On that day the Queen again attended, and the Speaker-elect then exceeded the former length and dulness of the Lord Keeper, who, on this occasion, contented himself with disallowing the disqualification pleaded, and conceding to the Commons all their ancient privileges.†
This was considered a very laborious session, and did not end till the 10th of April. On that day the Speaker touched upon the several bills which they had passed, and after comparing Elizabeth to three most virtuous British Queens (not very generally known), PALESTINA, who reigned here before the deluge; CERES, who made laws for evil-doers some time after that event; and MARCA, wife of Bathilicus, mother to King Stelicus,—in the name of the Commons strongly exhorted her to marry, so that the nation might hope to have her issue to reign over them; and if she were resolutely determined to die a maid, earnestly entreated that she would name her successor.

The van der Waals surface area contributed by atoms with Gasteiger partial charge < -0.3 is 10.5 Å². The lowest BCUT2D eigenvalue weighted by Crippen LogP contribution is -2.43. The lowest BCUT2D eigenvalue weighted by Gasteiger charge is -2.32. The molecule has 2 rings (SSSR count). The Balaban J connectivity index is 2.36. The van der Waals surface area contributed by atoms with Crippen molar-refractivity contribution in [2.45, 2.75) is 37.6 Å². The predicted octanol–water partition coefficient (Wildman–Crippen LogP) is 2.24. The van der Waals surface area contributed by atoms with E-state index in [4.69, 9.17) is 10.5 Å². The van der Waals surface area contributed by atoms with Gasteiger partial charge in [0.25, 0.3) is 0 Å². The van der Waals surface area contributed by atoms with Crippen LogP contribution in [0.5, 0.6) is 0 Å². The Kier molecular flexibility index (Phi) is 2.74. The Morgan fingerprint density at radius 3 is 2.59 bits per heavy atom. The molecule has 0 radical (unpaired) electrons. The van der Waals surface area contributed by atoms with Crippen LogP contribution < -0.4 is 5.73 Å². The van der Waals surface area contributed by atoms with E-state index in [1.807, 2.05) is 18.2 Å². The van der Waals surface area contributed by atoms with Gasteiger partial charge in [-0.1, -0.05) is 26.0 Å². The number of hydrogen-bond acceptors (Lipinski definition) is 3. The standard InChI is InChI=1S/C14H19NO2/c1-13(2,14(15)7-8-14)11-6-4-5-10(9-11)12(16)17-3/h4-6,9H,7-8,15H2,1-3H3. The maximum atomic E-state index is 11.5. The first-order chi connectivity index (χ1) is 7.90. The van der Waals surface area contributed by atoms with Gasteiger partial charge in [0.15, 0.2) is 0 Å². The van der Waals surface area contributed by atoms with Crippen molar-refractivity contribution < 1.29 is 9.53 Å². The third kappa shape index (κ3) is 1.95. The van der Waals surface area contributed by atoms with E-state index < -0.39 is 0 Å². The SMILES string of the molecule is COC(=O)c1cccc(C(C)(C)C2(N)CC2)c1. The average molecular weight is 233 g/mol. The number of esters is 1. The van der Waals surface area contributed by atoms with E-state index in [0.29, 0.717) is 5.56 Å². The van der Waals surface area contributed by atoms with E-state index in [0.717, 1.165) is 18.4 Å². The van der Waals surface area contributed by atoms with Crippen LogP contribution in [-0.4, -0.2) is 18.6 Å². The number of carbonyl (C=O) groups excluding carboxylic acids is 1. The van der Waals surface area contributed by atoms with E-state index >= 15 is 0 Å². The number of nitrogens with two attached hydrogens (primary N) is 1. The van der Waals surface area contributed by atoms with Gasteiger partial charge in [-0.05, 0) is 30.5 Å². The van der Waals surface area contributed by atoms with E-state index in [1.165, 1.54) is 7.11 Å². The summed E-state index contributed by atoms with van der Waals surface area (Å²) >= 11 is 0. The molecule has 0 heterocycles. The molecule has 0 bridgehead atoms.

The Queen thereupon called the Lord Keeper unto her, and Nicholas accordingly, more suo, went over all Mr. Speaker's topics. till he came to the last; when it appeared that she had considered this rather too delicate a one for him to be trusted with. He thus proceeded: "And touching your request aforetime made to her for her marriage and succession, because it is of such importance whereby I doubted my opening thereof, I therefore desired her
* 1 Parl. Hist. 664.
† Ibid. 685.